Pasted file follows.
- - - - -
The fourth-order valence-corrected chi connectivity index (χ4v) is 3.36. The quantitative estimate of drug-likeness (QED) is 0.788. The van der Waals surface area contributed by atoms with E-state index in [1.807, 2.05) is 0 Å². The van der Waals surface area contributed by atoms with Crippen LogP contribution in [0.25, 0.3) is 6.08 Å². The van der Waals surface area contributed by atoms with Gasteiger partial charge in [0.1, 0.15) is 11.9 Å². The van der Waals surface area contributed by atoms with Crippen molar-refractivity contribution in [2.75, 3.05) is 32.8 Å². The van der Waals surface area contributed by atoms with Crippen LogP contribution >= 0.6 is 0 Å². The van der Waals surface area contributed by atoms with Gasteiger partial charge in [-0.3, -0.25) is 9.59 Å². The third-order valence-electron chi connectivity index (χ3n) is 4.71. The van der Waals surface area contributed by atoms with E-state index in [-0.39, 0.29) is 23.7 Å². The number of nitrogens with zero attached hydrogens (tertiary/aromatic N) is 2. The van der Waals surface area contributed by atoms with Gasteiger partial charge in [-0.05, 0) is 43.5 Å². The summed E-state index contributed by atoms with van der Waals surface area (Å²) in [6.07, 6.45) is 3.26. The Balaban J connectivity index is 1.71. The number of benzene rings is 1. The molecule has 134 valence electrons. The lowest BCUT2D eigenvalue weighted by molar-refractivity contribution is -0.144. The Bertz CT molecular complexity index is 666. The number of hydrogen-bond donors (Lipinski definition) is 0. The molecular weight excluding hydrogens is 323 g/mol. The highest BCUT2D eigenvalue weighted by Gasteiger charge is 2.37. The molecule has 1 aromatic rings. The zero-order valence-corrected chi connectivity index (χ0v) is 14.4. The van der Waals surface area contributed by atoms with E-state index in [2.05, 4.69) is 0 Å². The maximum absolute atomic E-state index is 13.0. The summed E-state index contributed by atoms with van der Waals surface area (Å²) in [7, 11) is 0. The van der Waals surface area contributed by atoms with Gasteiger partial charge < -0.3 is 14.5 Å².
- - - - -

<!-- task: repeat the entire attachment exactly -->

The fourth-order valence-corrected chi connectivity index (χ4v) is 3.36. The quantitative estimate of drug-likeness (QED) is 0.788. The van der Waals surface area contributed by atoms with E-state index in [1.807, 2.05) is 0 Å². The van der Waals surface area contributed by atoms with Crippen LogP contribution in [0.25, 0.3) is 6.08 Å². The van der Waals surface area contributed by atoms with Gasteiger partial charge in [0.1, 0.15) is 11.9 Å². The van der Waals surface area contributed by atoms with Crippen molar-refractivity contribution in [2.75, 3.05) is 32.8 Å². The van der Waals surface area contributed by atoms with Crippen LogP contribution >= 0.6 is 0 Å². The van der Waals surface area contributed by atoms with Gasteiger partial charge in [-0.3, -0.25) is 9.59 Å². The third-order valence-electron chi connectivity index (χ3n) is 4.71. The van der Waals surface area contributed by atoms with E-state index in [-0.39, 0.29) is 23.7 Å². The number of nitrogens with zero attached hydrogens (tertiary/aromatic N) is 2. The van der Waals surface area contributed by atoms with Gasteiger partial charge in [-0.05, 0) is 43.5 Å². The summed E-state index contributed by atoms with van der Waals surface area (Å²) in [6.07, 6.45) is 3.26. The Balaban J connectivity index is 1.71. The number of benzene rings is 1. The molecule has 134 valence electrons. The lowest BCUT2D eigenvalue weighted by molar-refractivity contribution is -0.144. The Bertz CT molecular complexity index is 666. The number of hydrogen-bond donors (Lipinski definition) is 0. The molecular weight excluding hydrogens is 323 g/mol. The highest BCUT2D eigenvalue weighted by Gasteiger charge is 2.37. The molecule has 1 aromatic rings. The zero-order valence-corrected chi connectivity index (χ0v) is 14.4. The van der Waals surface area contributed by atoms with E-state index in [2.05, 4.69) is 0 Å². The maximum absolute atomic E-state index is 13.0. The summed E-state index contributed by atoms with van der Waals surface area (Å²) in [7, 11) is 0. The van der Waals surface area contributed by atoms with Gasteiger partial charge < -0.3 is 14.5 Å².